But, the unseen capability during this contingency was our forward deployed submarines. I can think of no other recent real world event that illustrates our submarine strengths more than the hostage crisis. Our boats clearly demonstrated the point made by Admiral Cooper that The fundamental characteristics of a nuclear submarine — covertness, mobility, endurance and offensive [uepower — are ideally suited for support of U.S. policy in most Third World crisis.
But people, our submarine crews, are the main factor in employing those inherent submarine attributes. Our people have always been our greatest asset and they always will be. They performed superbly in this contingency, doing the difficult tasks with seeming ease and making the impossible, possible.
Stealth – The on scene operations of our six, multi-mission capable, fast attack submarines were all accomplished totally undetected, but were absolutely vital to the U.S. Navy presence. Our boats proved the true meaning of stealth in the Eastern Mediterranean in 1989, just as they continue to demonstrate it every day.
Mobility/Speed – I sailed a submarine from the East Coast, with a complete change in weapons loadout – overnight — and she transited to the Med in six days, less than half the normal transit time. Another submarine joined the operation from the North Atlantic. The speed is there, and we use it when needed.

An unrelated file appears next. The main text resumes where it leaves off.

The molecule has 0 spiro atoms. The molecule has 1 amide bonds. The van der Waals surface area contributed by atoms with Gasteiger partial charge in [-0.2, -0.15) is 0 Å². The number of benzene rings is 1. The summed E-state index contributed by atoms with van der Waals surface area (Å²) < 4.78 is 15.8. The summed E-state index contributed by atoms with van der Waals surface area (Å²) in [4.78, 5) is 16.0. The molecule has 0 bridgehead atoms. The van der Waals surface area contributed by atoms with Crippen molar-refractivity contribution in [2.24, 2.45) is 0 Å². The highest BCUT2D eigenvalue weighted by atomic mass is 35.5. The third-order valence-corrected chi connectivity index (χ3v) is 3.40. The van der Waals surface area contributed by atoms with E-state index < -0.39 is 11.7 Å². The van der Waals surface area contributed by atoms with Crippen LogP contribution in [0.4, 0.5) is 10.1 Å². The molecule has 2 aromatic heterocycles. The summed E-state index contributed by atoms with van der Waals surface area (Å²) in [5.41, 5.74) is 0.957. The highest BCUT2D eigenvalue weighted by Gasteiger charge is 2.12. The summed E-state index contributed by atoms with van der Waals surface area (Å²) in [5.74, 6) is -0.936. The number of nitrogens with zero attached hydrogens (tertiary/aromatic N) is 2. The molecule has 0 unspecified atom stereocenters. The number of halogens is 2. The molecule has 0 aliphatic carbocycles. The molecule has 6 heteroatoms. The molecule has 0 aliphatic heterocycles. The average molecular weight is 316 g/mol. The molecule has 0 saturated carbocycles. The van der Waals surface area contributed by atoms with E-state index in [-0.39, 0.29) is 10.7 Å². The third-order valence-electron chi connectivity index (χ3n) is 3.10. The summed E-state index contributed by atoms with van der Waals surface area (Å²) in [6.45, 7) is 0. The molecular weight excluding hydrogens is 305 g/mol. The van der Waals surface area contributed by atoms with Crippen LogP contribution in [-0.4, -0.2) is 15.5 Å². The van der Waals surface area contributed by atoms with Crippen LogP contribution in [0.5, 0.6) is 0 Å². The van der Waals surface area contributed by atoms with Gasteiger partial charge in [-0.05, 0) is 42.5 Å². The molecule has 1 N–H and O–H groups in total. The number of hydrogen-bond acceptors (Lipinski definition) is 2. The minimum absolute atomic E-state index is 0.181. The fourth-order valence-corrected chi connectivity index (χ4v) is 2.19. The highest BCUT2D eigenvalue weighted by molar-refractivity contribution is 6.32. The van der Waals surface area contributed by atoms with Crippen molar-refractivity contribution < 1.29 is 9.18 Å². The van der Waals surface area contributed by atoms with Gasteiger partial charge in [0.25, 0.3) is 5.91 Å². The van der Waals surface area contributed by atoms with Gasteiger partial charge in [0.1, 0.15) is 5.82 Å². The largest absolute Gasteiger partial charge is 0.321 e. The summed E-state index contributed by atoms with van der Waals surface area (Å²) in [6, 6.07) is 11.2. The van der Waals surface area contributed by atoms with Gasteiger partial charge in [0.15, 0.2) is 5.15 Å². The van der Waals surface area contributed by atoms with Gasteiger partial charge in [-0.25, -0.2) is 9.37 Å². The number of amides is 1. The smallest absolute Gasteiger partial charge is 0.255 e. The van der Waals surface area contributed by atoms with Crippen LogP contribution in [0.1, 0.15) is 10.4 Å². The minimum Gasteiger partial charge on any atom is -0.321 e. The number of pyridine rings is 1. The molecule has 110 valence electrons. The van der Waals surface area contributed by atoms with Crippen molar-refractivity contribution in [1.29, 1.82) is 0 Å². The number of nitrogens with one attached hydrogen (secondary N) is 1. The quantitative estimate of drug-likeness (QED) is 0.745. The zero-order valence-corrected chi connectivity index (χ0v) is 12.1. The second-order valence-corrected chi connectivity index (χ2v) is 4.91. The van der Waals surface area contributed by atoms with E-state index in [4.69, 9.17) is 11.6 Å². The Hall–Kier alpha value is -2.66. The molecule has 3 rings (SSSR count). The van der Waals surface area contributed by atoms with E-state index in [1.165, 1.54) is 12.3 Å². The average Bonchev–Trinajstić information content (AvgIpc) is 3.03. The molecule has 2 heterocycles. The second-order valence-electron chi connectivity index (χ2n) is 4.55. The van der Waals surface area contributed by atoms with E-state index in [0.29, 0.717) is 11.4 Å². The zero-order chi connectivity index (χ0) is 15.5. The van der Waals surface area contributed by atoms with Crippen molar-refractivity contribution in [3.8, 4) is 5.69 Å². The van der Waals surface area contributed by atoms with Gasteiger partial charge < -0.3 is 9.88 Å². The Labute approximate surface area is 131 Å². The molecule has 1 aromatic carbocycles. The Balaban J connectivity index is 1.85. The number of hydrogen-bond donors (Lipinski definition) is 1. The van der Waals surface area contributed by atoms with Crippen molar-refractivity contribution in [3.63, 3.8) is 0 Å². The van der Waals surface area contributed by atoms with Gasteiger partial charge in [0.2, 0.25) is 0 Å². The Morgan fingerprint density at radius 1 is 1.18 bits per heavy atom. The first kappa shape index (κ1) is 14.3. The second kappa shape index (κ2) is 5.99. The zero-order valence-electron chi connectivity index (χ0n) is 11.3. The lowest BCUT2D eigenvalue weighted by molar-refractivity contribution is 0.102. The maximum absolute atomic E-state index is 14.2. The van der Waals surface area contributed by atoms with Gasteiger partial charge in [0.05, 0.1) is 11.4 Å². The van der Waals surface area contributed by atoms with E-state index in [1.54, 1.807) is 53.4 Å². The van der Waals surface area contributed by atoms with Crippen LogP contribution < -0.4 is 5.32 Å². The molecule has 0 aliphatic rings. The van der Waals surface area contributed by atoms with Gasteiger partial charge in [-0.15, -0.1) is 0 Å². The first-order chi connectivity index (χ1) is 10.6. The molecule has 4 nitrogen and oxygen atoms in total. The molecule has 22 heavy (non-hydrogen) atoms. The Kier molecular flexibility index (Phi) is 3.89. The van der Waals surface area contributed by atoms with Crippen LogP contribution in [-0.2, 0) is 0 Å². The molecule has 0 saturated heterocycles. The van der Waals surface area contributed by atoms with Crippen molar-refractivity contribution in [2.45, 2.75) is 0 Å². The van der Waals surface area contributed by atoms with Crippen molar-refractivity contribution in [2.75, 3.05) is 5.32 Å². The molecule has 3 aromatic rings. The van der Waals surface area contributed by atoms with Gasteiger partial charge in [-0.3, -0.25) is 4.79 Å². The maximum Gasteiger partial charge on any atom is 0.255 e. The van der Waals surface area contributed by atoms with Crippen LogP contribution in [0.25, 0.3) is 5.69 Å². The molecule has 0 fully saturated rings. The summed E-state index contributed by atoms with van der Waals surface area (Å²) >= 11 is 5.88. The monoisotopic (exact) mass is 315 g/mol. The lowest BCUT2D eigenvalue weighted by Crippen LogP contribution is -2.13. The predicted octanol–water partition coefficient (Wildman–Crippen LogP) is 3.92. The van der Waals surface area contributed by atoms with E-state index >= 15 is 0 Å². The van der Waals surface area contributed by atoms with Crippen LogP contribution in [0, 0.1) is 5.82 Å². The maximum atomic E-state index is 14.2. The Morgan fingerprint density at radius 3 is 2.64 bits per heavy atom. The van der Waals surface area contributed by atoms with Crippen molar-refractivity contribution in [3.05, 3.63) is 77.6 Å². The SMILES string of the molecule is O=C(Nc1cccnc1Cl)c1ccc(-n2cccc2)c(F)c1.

Endurance – Nuclear submarines, as you well know, can operate unsupported for months in contingency situations, which is of great value to an operational commander far removed from bases and logistics support. Our 46-year old tender USS ORION operated in the Eastern Med along with our 43-year old submarine rescue ship USS KI1TIW AKE for 41 days, supporting the submarines and even some of the surface ships involved in this contingency.
Firepower – The firepower of an SSN in a low intensity conflict role encompasses much more than the traditional torpedo. We can not only successfully engage all targets at sea, we can complement and support carrier striking power ashore.
Of course, as a maritime Nation, the main mission of our attack submarine force, at any level of conflict, will be to provide the forward defense necessary to ensure the sea lines of communication remain uninterrupted. If necessary, in the event of hostilities, our SSN mission will be this simple; to sink ships.
In addition, the TOMAHAWK cruise missile on our boats provides a credible long range surface and shore strike capability. The mere possibility that a TOMAHAWK capable submarine is operating in a given theater, has no doubt already been an effective deterrent and peace keeper. As land based forces are drawn down in Europe, the concept of the forward strategy, the unrestricted use of the seas and the deterrent value of submarine launched cruise missiles will become even more important.
The TOMAHAWK capability reminds us that the fast attack nuclear submarine is a great force multiplier. Although I cannot tell you about specific contingency missions which were assigned, I can tell you the type of support these submarines were trained and on-station ready to provide:
• Our bread and butter missions — ASW and ASUW;
• Strike Warfare, through our TOMAHAWK capability;
• Special operations support;
• Mine Warfare;
• and Surveillance.